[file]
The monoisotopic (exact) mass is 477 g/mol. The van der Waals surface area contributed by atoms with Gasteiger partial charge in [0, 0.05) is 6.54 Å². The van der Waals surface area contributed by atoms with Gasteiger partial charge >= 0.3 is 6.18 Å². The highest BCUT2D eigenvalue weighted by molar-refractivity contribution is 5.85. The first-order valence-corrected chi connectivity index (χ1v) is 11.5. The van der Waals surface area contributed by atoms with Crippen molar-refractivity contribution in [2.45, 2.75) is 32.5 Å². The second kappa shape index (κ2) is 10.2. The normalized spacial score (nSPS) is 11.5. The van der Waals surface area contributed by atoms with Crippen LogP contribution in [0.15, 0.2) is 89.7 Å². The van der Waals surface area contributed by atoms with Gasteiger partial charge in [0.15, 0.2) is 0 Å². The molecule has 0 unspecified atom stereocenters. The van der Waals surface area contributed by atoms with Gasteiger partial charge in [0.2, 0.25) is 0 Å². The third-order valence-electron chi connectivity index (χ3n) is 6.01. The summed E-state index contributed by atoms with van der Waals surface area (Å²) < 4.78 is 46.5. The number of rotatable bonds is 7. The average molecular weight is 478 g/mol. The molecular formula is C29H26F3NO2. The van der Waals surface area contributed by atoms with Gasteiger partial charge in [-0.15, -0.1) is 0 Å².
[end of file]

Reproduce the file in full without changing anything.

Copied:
The monoisotopic (exact) mass is 477 g/mol. The van der Waals surface area contributed by atoms with Gasteiger partial charge in [0, 0.05) is 6.54 Å². The van der Waals surface area contributed by atoms with Gasteiger partial charge >= 0.3 is 6.18 Å². The highest BCUT2D eigenvalue weighted by molar-refractivity contribution is 5.85. The first-order valence-corrected chi connectivity index (χ1v) is 11.5. The van der Waals surface area contributed by atoms with Crippen molar-refractivity contribution in [2.45, 2.75) is 32.5 Å². The second kappa shape index (κ2) is 10.2. The normalized spacial score (nSPS) is 11.5. The van der Waals surface area contributed by atoms with Crippen LogP contribution in [0.15, 0.2) is 89.7 Å². The van der Waals surface area contributed by atoms with Gasteiger partial charge in [0.15, 0.2) is 0 Å². The molecule has 0 unspecified atom stereocenters. The van der Waals surface area contributed by atoms with Gasteiger partial charge in [0.2, 0.25) is 0 Å². The third-order valence-electron chi connectivity index (χ3n) is 6.01. The summed E-state index contributed by atoms with van der Waals surface area (Å²) < 4.78 is 46.5. The number of rotatable bonds is 7. The average molecular weight is 478 g/mol. The molecular formula is C29H26F3NO2. The van der Waals surface area contributed by atoms with Gasteiger partial charge in [-0.15, -0.1) is 0 Å².